There are really four different approaches to cold reading.
The first is to use Stock Lines (often referred to as just 'stocks'). This means you learn a lot of standard lines and then deploy them as you see fit whenever you give a reading. Different readers categorise their stock lines in different ways. One reader might have good stock lines for different themes: health, money, career, love and so on. Another might have stock lines based on the demographics of the people he or she meets: young and male, middle aged and female, and so on. These readers can get stock lines from books and other readers, or try out their own and keep the ones that seem to work well. This approach is good for readers who either dislike too much improvisation, or don't feel they are very good at it. It gives the reader a sense of confidence, if he has had time to build up a good set of stock lines that he trusts, and it gets rid of the problem of never knowing what to say. The disadvantage is that it can lead to readings being a bit 'repetitive' and 'stale'.
The next approach is to use a Trigger System (also known as an Association system or a Link system). For example, suppose you learn a stock line -- or a set of stock lines -- associated with the letter 'A', and another set associated with 'B'... and so on. When you meet someone, you either know or ask for their initials, and then you give a reading based on these letters. There are many different Trigger Systems, not all based on letters of the alphabet. This approach is good for readers who like using stocks but also want to make sure each reading is different and personalised. It gets over the 'not knowing what to say' problem and ensures each and every reading is different (within the limits of the system being used).
The third approach is to actually study a given field, such as tarot, palm reading, astrology and so on. This entails learning whatever your source (book or teacher) tells you to say. For example, you might study tarot and be told that the five of cups indicates an opportunity to develop new learning. Every time you see the five of cups, you'll know what to say. This is a route that many successful readers advise: learn a system and study it properly. This approach suits people who believe that a given system actually has some authenticity, or who enjoy embracing a given body of knowledge and learning all about it. It probably also helps the reader to sound well-informed and knowledgeable, assuming they can't achieve just the same effect by acting and improvising.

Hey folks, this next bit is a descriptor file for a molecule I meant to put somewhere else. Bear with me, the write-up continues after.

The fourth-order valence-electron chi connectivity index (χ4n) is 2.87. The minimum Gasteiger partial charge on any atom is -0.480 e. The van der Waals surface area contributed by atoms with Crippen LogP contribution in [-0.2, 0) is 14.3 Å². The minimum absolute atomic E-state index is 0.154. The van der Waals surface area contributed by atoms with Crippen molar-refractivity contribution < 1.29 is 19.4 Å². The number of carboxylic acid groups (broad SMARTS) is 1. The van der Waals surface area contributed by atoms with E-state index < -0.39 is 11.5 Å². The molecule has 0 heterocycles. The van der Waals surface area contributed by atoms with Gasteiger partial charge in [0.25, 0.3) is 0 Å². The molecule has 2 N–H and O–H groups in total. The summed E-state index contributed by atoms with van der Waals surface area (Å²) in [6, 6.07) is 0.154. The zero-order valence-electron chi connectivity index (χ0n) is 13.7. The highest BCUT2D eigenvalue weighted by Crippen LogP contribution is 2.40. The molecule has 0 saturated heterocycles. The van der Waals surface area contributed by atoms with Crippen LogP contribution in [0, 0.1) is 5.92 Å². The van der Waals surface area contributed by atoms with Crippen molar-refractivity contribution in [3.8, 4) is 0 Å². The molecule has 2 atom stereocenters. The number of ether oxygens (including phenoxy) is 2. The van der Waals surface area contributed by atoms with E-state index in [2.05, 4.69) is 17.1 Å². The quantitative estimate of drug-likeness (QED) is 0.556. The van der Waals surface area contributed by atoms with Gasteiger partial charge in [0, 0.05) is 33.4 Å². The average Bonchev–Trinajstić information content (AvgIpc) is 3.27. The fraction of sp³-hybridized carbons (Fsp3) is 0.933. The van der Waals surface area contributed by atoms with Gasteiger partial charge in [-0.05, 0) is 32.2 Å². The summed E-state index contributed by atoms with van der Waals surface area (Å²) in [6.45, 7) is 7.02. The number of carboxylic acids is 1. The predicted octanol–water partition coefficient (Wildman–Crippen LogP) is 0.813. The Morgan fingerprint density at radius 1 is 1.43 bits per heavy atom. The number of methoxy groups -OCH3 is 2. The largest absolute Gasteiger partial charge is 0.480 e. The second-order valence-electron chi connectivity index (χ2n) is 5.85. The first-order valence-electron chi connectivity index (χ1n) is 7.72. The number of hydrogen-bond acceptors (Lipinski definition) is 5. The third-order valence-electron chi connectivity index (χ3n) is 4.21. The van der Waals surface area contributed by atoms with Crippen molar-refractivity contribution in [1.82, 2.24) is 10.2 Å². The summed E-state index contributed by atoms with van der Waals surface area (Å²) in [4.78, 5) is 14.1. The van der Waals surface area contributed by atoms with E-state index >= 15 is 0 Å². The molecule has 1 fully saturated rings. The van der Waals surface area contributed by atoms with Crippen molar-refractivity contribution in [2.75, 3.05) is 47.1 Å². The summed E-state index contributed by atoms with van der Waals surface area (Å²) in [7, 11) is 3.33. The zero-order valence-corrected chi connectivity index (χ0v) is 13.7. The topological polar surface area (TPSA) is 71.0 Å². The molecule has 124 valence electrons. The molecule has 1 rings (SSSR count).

I have never bothered with this approach for two reasons. (1) I don't give any credence to tarot cards, astrology, palmistry and so on. I am not going to 'study' them as if they have any actual information to impart about people, life or destiny, because they don't. (2) I have never found that it makes the slightest difference to the process of giving a reading. I can give astrological readings that are just as good as those given by someone who has studied astrology for 20 years. Likewise for tarot, palmistry or any other discipline. My own personal view is that the studying makes no difference, so I don't bother with it. I completely accept that other people may have a different opinion.
The fourth approach is the one I use. I start by understanding the underlying structure, or grammar, of the different types of cold reading statements, and of the eight revisions that I mention in my book (a 'revision' is a way of converting a miss into a hit or partial hit). These statements and revisions are tools in my mental tool box: with them, I can improvise any sort of reading, anywhere, for anyone. What's good about this approach is that it is infinitely versatile, and it can't really ever fail. However, it requires a talent for invention, improvisation and delivery, which doesn't suit everyone. It also takes away the sense of 'safety' you can get from stock lines. When I start to give someone a reading, I haven't the faintest clue what I'm going to say, and I'm perfectly happy about this. I want it to be fresh and spontaneous. I enjoy the process of spinning the reading out of thin air, based on what I know about how cold reading works. To me, this is fun and exciting, but I accept that this approach doesn't suit everyone. [ Back to Top ]
Some people think that psychic ability exists. The problem with this point of view is that there isn't a shred of credible, scientific evidence to support it. In other words, this belief is on a par with belief in an invisible pink unicorn. You can't prove it doesn't exist, but you can say with certainty there's no good reason to suppose that it does.
Some people think that psychic ability does not exist. The problem with this point of view is that belief in some sort of psychic or divinatory ability is found in every culture in history, in every part of the world. The specifics vary, but the underlying belief is a constant. That's an awful lot of human thought, feeling and experience to just dismiss as nonsense. At the very least, it tells us something important about human nature and anthropology.
Here's the truth in eleven words: psychic ability is as real as you want it to be. I'm not asking you to just take my word for it. All the evidence we have is consistent with this assertion. None of the evidence we have contradicts it. I think that's a pretty good position to be in.
I don't think there's any need for believers and non-believers to get into disputes, fights and arguments. I think this kind of dispute is a shame, especially when the fights get personal and unpleasant. I think people should sit down together as friends and get to know one another, share a drink or a cup of tea. I think people should treat one another with respect and kindness, even if they disagree about things. Instead of saying, 'Psychic powers are real', people should say, 'Psychic powers are real for me.' Instead of saying, 'Psychic powers are not real', people should say, 'Psychic powers are not real for me'. This way, there's no need for fights and unpleasant arguments, and we can all enjoy meeting one another and discussing our different opinions in a peaceful, productive and friendly way. [ Back to Top ]